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Aaron Rodgers closes MVP gap on Sunday

Get ready for the stretch run


GREEN BAY—The campaign for the NFL MVP award swept through the Midwest on Sunday, and if a gap existed between Aaron Rodgers and Peyton Manning, and most would probably say it did, Rodgers closed that gap: Rodgers threw three touchdowns in a 53-20 win; Manning threw two interceptions in a 22-7 loss in St. Louis.

Rodgers? Manning? Tom Brady? Oh, this is going to get real good, especially in a couple of weeks, when the Packers host Brady and the Patriots in a game TV will no doubt hype for the MVP race that'll be in full swing.

"I'm not really thinking about that," Rodgers said following an almost embarrassingly easy win over the Eagles. "We're tied with the Lions for the division lead. We want to be playing the right way at this time of the year. We have to be playing this way as we continue on. Statistics and awards take care of themselves."

Rodgers and the Packers are the talk of the league for the way they are dismissing opponents. In four of the Packers' seven wins, the outcome was decided in the first quarter.

All of that is good for not only the Packers, but also for the man who is the engine that drives this team. He's already claimed one MVP. He's on his way to another.

"I have to find new ways to compliment Aaron," Packers Coach Mike McCarthy said, after he was informed that no less an authority on quarterback play than Eagles Coach Chip Kelly gushed at the mere mention of Rodgers' name.

"He was as advertised. I think he is playing as good as anybody in the league. You look at some of the balls he throws: extremely accurate, on target. If you blitzed him, he got it out quick. If you didn't, he held it until guys got open. He got it to everybody. Everybody contributed for him, but that all starts with the trigger man and he put on a show today. He is as good as they get," Kelly said.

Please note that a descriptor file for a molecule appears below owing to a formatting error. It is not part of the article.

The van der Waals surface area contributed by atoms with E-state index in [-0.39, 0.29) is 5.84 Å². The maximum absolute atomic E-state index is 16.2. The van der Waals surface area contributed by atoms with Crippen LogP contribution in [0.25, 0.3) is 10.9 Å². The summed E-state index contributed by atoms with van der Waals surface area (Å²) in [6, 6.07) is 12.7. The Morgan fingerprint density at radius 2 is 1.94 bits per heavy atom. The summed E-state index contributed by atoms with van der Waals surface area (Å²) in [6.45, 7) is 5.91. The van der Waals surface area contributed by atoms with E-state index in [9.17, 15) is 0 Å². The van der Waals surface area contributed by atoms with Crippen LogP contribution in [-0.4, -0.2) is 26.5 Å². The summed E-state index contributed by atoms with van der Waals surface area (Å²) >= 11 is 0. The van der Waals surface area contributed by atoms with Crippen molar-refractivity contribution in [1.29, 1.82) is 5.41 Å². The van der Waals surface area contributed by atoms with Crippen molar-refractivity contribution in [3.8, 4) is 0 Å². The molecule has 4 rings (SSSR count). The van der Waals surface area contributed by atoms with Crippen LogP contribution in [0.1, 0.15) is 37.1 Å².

"We wanted to be aggressive. We put the ball in Aaron's hand and he had a big day," McCarthy said.

True to their identity, the Packers came out firing. They won the coin toss, elected to receive – "I've always been a defer guy," Rodgers said – and three passes later Rodgers hit Jordy Nelson for 64 yards and the Packers' first trip into the red zone.

Poor Mark Sanchez never stood a chance. Nike Foles probably stood along the sideline glad he didn't have to match throws with Rodgers.

Rodgers made it look so easy.

"It's not easy," he said. "It's a tough job. It takes 11 guys."

Rodgers is on "the short list to win the MVP," FOX-TV analyst Troy Aikman said, and it's because Rodgers does what Manning and Brady have been doing for all of their career: Putting their teams on their backs and carrying them to the postseason.

"We hold guys to really high expectations around here," Rodgers said.


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